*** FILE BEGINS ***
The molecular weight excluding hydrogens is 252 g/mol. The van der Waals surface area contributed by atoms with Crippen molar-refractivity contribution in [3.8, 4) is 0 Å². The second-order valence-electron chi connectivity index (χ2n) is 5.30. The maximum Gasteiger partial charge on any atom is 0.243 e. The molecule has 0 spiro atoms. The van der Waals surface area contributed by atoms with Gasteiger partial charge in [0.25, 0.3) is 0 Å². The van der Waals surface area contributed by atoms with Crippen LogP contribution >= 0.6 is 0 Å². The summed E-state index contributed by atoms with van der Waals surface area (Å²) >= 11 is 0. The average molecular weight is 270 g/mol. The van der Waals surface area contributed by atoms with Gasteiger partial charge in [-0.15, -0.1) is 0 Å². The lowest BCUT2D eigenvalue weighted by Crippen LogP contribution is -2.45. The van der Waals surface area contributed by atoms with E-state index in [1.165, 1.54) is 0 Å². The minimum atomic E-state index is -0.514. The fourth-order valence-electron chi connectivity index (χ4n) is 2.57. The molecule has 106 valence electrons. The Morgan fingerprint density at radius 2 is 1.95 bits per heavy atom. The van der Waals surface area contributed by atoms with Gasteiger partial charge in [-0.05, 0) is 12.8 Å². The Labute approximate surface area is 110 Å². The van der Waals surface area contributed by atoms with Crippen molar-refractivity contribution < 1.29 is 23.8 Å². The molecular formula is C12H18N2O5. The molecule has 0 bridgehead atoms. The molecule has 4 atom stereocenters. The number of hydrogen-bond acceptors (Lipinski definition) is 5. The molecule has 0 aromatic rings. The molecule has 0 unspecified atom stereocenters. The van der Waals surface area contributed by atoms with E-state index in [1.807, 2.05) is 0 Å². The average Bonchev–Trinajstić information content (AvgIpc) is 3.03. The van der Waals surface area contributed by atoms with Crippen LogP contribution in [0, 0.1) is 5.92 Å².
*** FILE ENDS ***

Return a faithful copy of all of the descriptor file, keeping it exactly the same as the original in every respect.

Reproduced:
The molecular weight excluding hydrogens is 252 g/mol. The van der Waals surface area contributed by atoms with Crippen molar-refractivity contribution in [3.8, 4) is 0 Å². The second-order valence-electron chi connectivity index (χ2n) is 5.30. The maximum Gasteiger partial charge on any atom is 0.243 e. The molecule has 0 spiro atoms. The van der Waals surface area contributed by atoms with Gasteiger partial charge in [0.25, 0.3) is 0 Å². The van der Waals surface area contributed by atoms with Crippen LogP contribution >= 0.6 is 0 Å². The summed E-state index contributed by atoms with van der Waals surface area (Å²) >= 11 is 0. The average molecular weight is 270 g/mol. The van der Waals surface area contributed by atoms with Gasteiger partial charge in [-0.15, -0.1) is 0 Å². The lowest BCUT2D eigenvalue weighted by Crippen LogP contribution is -2.45. The van der Waals surface area contributed by atoms with E-state index in [1.165, 1.54) is 0 Å². The minimum atomic E-state index is -0.514. The fourth-order valence-electron chi connectivity index (χ4n) is 2.57. The molecule has 106 valence electrons. The Morgan fingerprint density at radius 2 is 1.95 bits per heavy atom. The van der Waals surface area contributed by atoms with Gasteiger partial charge in [-0.05, 0) is 12.8 Å². The Labute approximate surface area is 110 Å². The van der Waals surface area contributed by atoms with Crippen molar-refractivity contribution < 1.29 is 23.8 Å². The molecular formula is C12H18N2O5. The molecule has 0 bridgehead atoms. The molecule has 4 atom stereocenters. The number of hydrogen-bond acceptors (Lipinski definition) is 5. The molecule has 0 aromatic rings. The molecule has 0 unspecified atom stereocenters. The van der Waals surface area contributed by atoms with E-state index in [1.807, 2.05) is 0 Å². The average Bonchev–Trinajstić information content (AvgIpc) is 3.03. The van der Waals surface area contributed by atoms with Crippen LogP contribution in [0, 0.1) is 5.92 Å².